All of us with kids have been there: it’s already been a long day, and by 6 o’clock, everyone has hit their wall. The kids won’t eat their dinner, the baby won’t stop crying, and you just need a minute to go to the bathroom! When you have an upset child and don’t know why, it can be frustrating and cause things to spiral out of control.

Whether you’re at home, in the grocery store, or in the middle of a family photo shoot (*wink*) when your little one loses control, check for these four things to help reset the situation

1.    He’s Tired or Overstimulated

Even if your toddler has had his nap, he may feel overstimulated by a change in pace, new people, or a different schedule. Babies and toddlers thrive on routine, so if it gets rearranged, they may not tolerate it as well.

Try this: If you know you will be changing up the routine, try explaining what will happen ahead of time so they know what to expect. If possible, leave the rest of the day as similar to the old routine as you can – incorporate changes in small doses. Bring along their favorite lovey, pacifier, cup, etc. so they have familiar comfort items to turn to.

2.    She’s Hungry

You already know this, but hunger can hit quickly in children and erupt suddenly.

Try this: Keep nutrient-dense snacks on-hand at all times. Unfortunately, some of the more convenient snacks won’t satisfy their hunger and can actually amplify crankiness. Go for high-protein, healthy fat, and whole grain foods when possible.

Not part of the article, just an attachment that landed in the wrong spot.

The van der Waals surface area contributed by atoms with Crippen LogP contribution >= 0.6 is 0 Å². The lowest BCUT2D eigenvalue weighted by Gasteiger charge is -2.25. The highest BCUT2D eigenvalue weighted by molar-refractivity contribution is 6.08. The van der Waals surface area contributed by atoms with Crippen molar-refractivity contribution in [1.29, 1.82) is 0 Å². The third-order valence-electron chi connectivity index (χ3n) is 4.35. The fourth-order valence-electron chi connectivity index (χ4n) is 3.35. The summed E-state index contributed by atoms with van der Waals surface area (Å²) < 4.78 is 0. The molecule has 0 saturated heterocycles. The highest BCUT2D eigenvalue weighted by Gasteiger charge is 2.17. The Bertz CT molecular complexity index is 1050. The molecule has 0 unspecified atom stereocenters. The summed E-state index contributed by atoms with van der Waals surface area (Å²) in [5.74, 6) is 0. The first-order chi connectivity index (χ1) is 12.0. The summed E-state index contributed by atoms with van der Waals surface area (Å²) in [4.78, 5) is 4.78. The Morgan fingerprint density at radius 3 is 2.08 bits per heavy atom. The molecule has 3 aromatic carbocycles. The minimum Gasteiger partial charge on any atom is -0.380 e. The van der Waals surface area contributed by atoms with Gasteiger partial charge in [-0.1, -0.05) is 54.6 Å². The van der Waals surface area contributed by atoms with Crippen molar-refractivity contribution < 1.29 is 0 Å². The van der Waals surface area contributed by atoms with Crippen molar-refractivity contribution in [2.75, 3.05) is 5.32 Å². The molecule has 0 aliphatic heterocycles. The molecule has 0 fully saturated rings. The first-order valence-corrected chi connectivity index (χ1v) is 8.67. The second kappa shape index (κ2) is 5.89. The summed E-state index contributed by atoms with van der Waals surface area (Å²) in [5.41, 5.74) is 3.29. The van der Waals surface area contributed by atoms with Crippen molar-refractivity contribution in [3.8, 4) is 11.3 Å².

3.    He’s Scared or Anxious

Sometimes your little one just needs a little extra comforting, but they don’t know how to say it. 

      Try this: Look for signs of hesitancy or nervousness. Get down on your child’s level and    ask them to talk to you about it. Ask if they feel scared or nervous. If your baby isn’t talking yet and you think this may be the case, take a moment to give them extra snuggles with their favorite blanket. 

4.    She Can’t Verbalize Her Wants or Needs

This is one of the biggest triggers of tantrums. Your little one gets frustrated with trying to convey their feelings, wants, or needs, and you aren’t able to discern them. Cue tantrum.

Try this: Try talking it out first. Instead of saying, “Use your words,” ask you child if they can show you. If they are so upset they can’t focus, try removing them from the situation or distracting them with something else first to restore the calm, then come back to the task later.